Policy Press

Publishing with a purpose

Aims and Scope 

How can we re-imagine society in an era of climate change, pandemic, hunger, poverty, questions of racial, ethnic and gender justice and other pressing global societal challenges? Significant threats and dangers lie ahead of us, but so do opportunities, as new ways of being, thinking, and doing emerge. This new fully open access journal aims to facilitate thinking about these positive new trajectories and to become the journal of choice to address the complexities of global social challenges across disciplines and fields. It will be the first such journal to be based in the social sciences, whilst also engaging with research from humanities, arts and STEM. Including marginalised, minority and Indigenous world views, the journal will be an important home for research which contributes to the creation of alternative futures that acknowledge past injustices and are socially and environmentally just and sustaining. It will also welcome conceptual and methodological developments which expand our thinking and enable greater understanding.

The Global Social Challenges Journal will facilitate the publication of  multi-, inter- and transdisciplinary research internationally within and beyond academia as well as welcoming single discipline work. Engaging with innovative and critical perspectives, including decolonial and Southern epistemologies and their relationship with those of the global North, it will respond directly to the UN’s Sustainable Development Goals (SDGs) and encompass co-production and other participatory approaches. The journal will recognise new methodologies, offering a range of novel and more traditional outputs. Highly accessible, impactful, and policy-facing, it hopes to foster dialogue between academics, policymakers, thought leaders, NGOs, practitioners, and the public. By publishing fully open access evidence-based, collaborative work in the collective interest through a not-for-profit university press, the journal will enable the sharing of knowledge needed to help build a fairer world, across and for the global south and north.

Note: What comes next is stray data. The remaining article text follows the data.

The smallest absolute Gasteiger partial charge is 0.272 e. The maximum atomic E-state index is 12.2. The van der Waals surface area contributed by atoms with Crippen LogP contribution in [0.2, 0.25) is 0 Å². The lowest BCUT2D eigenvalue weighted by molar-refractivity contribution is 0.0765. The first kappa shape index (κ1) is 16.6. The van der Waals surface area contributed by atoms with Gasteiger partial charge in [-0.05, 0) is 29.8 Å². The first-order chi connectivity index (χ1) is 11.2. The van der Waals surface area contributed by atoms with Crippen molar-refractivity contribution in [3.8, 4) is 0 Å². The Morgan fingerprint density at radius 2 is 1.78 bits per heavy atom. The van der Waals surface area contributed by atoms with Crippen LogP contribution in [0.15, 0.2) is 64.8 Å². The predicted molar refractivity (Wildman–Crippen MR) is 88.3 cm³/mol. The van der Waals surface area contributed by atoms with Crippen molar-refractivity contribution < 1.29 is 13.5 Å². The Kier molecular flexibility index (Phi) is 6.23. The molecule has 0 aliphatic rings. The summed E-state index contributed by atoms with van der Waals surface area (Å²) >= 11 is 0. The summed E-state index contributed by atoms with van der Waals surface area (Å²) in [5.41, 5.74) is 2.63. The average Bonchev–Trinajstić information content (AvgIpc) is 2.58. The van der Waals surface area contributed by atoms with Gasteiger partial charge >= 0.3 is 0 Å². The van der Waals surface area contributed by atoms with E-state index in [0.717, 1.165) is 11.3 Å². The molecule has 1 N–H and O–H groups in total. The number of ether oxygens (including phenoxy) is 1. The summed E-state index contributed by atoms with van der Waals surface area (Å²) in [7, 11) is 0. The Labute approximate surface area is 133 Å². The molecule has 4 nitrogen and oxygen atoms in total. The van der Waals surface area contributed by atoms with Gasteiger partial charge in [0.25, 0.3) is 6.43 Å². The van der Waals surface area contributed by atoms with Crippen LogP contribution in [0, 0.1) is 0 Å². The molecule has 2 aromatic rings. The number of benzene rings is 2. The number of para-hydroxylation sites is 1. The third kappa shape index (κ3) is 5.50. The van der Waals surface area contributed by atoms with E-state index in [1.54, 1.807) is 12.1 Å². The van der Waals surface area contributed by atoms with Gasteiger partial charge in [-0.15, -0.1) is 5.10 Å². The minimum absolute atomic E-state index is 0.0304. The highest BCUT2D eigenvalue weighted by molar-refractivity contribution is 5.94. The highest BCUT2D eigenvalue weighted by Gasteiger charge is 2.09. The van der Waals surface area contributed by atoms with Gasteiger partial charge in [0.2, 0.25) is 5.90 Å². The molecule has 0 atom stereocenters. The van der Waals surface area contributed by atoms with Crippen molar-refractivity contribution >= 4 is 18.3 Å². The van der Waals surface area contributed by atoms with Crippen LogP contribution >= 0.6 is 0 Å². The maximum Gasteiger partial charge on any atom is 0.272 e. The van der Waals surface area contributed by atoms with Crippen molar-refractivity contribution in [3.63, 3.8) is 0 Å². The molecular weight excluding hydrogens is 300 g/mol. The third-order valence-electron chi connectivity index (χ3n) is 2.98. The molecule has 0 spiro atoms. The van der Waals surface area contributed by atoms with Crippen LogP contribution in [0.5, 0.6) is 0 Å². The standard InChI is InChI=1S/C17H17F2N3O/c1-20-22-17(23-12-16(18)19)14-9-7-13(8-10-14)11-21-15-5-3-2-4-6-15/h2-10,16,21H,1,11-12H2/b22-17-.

These are linked to but not limited by the UN’s Sustainable Development Goals. 

We will aim to address these and other issues in the context of their interplay with systemic divisions resulting from class, racialisation, gender and sexuality.

  • Cities and communities 
  • Climate change, energy and sustainability 
  • Conflict, security and peace
  • Democracy, power and governance 
  • Education and learning
  • Equality, diversity and inclusion 
  • The future of work, finance and the economy
  • Health and wellbeing 
  • Hunger, food, water and shelter
  • Interdisciplinary and transdisciplinary approaches 
  • Justice, law and human rights 
  • Life stages and intergenerationality 
  • Migration, mobilities and movement 
  • Poverty, inequality and social Justice 
  • Society, culture and arts
  • Technology, data and society

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